There are three basic types of CO sensors — metal oxide, biomimetic and electrochemical. Note that while there may be performance differences between these technologies, all detectors are tested and approved for their operation. The retail cost of a detector will generally relate to the number of features included and its warranty conditions.
Metal-oxide-semi-conductor (MOS)
This is the original technology for detecting CO. Heated tin oxide reacts with CO to determine the levels of the toxic gas. There is no need to remember to check batteries as units must be connected to house power. Models that offer up to 20 hours of battery backup are available.
Biomimetic detectors have gel-coated discs that darken in the presence of CO and the colour change sounds an alarm. This technology is less expensive and can be battery operated.
In this type of detector, a chemical reaction with CO creates an electrical current that sets off an alarm. Electrochemical detectors are highly sensitive and offer accurate readings at all CO levels. Most units come with a continuous digital readout and a memory feature that allows you to check past CO levels. This technology offers a fast reset time. Most units sound an alert when the sensor needs to be replaced.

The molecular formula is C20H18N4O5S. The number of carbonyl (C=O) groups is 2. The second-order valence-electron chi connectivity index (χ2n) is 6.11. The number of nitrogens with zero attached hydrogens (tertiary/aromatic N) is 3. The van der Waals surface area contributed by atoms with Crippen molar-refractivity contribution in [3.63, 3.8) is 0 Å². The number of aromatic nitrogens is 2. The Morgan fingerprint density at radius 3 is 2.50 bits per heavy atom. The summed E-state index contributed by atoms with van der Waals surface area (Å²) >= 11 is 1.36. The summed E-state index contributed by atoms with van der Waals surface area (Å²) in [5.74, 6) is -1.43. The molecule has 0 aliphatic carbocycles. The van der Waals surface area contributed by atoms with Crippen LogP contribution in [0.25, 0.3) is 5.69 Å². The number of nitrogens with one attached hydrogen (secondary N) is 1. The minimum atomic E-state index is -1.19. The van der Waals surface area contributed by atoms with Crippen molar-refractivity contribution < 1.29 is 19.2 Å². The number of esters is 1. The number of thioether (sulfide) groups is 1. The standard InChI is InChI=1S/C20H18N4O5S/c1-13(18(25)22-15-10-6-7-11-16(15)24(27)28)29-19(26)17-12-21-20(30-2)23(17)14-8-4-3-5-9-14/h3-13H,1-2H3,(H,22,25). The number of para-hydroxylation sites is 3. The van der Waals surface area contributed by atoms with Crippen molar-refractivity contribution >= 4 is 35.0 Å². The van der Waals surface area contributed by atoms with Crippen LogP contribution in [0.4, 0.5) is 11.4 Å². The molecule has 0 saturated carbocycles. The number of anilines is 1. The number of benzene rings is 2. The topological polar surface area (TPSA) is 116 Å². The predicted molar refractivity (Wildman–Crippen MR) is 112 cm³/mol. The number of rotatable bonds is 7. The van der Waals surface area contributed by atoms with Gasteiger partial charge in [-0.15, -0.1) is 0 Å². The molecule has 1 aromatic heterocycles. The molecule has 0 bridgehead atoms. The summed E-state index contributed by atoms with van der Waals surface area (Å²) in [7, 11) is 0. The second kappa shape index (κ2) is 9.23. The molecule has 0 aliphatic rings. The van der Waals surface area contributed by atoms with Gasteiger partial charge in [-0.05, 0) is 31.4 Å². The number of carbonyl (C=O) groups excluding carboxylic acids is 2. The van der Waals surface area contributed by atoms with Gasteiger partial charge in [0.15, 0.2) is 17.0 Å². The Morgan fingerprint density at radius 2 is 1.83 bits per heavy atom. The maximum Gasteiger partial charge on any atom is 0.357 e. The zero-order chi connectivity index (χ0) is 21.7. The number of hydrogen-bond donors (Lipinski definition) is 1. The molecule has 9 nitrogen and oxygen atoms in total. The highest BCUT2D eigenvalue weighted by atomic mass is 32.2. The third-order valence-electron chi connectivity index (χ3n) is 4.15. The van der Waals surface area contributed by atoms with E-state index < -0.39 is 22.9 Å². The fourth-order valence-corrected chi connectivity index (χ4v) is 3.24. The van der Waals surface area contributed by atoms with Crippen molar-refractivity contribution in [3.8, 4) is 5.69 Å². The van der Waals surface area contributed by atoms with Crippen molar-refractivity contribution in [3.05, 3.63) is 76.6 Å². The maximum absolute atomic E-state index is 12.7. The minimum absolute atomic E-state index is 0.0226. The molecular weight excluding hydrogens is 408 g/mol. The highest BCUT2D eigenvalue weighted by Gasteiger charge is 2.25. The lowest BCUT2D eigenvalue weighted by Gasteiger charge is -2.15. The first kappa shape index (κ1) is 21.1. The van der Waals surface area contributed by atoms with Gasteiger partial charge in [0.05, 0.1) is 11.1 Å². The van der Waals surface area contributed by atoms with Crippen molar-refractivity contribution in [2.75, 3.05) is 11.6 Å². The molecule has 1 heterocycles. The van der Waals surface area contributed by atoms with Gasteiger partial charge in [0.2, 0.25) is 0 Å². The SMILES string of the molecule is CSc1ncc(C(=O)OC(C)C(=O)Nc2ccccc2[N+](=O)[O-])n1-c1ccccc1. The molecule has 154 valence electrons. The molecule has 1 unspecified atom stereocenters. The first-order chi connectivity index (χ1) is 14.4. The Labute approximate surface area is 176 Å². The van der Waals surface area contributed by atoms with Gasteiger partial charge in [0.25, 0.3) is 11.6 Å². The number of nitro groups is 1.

What Features Should I Look for When Purchasing a CO Detector?

Most CO detectors are designed to give an alarm when CO levels reach a high level in a short time. However, health agencies advise that long-term, low-level exposure is also of concern, especially for the unborn and young children, the elderly and those with a history of heart or respiratory problems.1 Detectors that can display both high and low levels are more expensive but they do provide greater accuracy and more information.
Here are some features to consider when purchasing a CO detector:
  • Look for a detector that is listed with the Canadian Standards Association (CSA) standard. The logos of the testing agency will be on the product.
  • Choose a detector with a memory if you want to monitor long-term, low-level exposure and short-term, high-level exposure. Even though product standards do not allow manufacturers to display low levels of CO, these units monitor and store this information. Peak levels, no matter what the level of concentration, can be viewed by pressing a button.